Buffett’s BNSF Dividend Is Lowest Since 2010 as Railroad Slumps

  • Decline in freight volumes led to 20% drop in quarterly profit
  • Distribution of $500 million is half year-earlier figure

BNSF is hauling less cash to Omaha these days.

The railroad, owned by Warren Buffett’s Berkshire Hathaway Inc., made a $500 million distribution to its parent in the three months ended June 30, according to regulatory filings. That’s half the total from the same period a year earlier and the lowest amount for a quarter since 2010.

The business has been a major contributor to Berkshire’s profit since Buffett bought it in 2010. BNSF has sent more than $20 billion to its parent since.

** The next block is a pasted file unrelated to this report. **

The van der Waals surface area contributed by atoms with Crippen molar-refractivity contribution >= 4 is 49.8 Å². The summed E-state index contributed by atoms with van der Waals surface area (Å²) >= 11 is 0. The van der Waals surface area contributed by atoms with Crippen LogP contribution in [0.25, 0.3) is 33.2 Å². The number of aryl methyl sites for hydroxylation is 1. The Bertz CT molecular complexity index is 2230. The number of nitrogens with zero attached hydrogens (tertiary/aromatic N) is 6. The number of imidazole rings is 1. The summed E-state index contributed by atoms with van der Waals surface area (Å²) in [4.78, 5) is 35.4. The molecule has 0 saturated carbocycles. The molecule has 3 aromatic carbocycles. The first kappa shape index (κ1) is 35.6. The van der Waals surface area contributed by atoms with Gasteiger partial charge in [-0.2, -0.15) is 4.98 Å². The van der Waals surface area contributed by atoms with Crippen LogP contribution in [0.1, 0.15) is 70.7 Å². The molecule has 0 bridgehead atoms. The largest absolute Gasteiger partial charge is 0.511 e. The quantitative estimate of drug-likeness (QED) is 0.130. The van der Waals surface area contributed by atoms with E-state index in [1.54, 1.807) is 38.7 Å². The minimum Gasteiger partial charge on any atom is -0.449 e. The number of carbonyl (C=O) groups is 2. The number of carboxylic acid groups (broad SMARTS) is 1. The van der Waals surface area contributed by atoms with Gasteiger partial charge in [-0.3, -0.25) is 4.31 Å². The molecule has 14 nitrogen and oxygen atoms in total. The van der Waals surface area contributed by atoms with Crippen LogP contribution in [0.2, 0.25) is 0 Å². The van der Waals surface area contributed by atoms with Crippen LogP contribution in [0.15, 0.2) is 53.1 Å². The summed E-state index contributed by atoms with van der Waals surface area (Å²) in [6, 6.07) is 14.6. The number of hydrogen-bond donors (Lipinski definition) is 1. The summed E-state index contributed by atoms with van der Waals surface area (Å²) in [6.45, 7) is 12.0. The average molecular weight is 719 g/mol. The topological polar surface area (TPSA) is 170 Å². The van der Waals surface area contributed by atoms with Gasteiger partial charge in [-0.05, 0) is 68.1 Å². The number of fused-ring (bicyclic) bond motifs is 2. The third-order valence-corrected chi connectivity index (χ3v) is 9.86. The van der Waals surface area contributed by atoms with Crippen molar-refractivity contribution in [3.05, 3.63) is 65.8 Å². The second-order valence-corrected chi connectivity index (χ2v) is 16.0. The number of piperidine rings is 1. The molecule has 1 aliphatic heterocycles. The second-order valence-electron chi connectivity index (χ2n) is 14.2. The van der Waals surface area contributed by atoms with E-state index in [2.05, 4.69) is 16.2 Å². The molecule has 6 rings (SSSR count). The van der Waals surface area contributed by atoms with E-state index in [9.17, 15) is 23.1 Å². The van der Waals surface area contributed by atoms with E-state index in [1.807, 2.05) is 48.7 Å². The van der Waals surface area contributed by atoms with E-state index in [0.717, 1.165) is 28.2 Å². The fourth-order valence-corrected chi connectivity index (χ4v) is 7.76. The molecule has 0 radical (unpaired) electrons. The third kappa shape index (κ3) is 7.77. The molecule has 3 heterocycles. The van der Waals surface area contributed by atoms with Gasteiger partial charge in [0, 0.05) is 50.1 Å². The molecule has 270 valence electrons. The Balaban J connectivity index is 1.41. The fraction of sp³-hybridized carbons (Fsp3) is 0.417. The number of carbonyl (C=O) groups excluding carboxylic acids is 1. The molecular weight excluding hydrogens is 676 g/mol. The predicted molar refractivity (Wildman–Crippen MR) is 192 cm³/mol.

Times have gotten tougher. A stronger dollar and sluggish consumer demand have become a drag on U.S. railroads and contributed to a decline in freight volumes. BNSF and its competitors have been shedding workers and parking locomotives to cut costs. But it hasn’t been enough. Profit at BNSF dropped 20 percent to $772 million in the second quarter, according to a regulatory filing Friday.

“Berkshire Hathaway faces ongoing earnings headwinds from its BNSF Railway,” analysts at Barclays Plc wrote in a note to clients this week, saying that the unit still outperformed their expectations. “We anticipate a recovery in earnings growth by 2017.”

The smaller distribution has hardly limited Buffett’s resources for another major acquisition. Omaha, Nebraska-based Berkshire had a record cash balance of $72.7 billion at the end of June.

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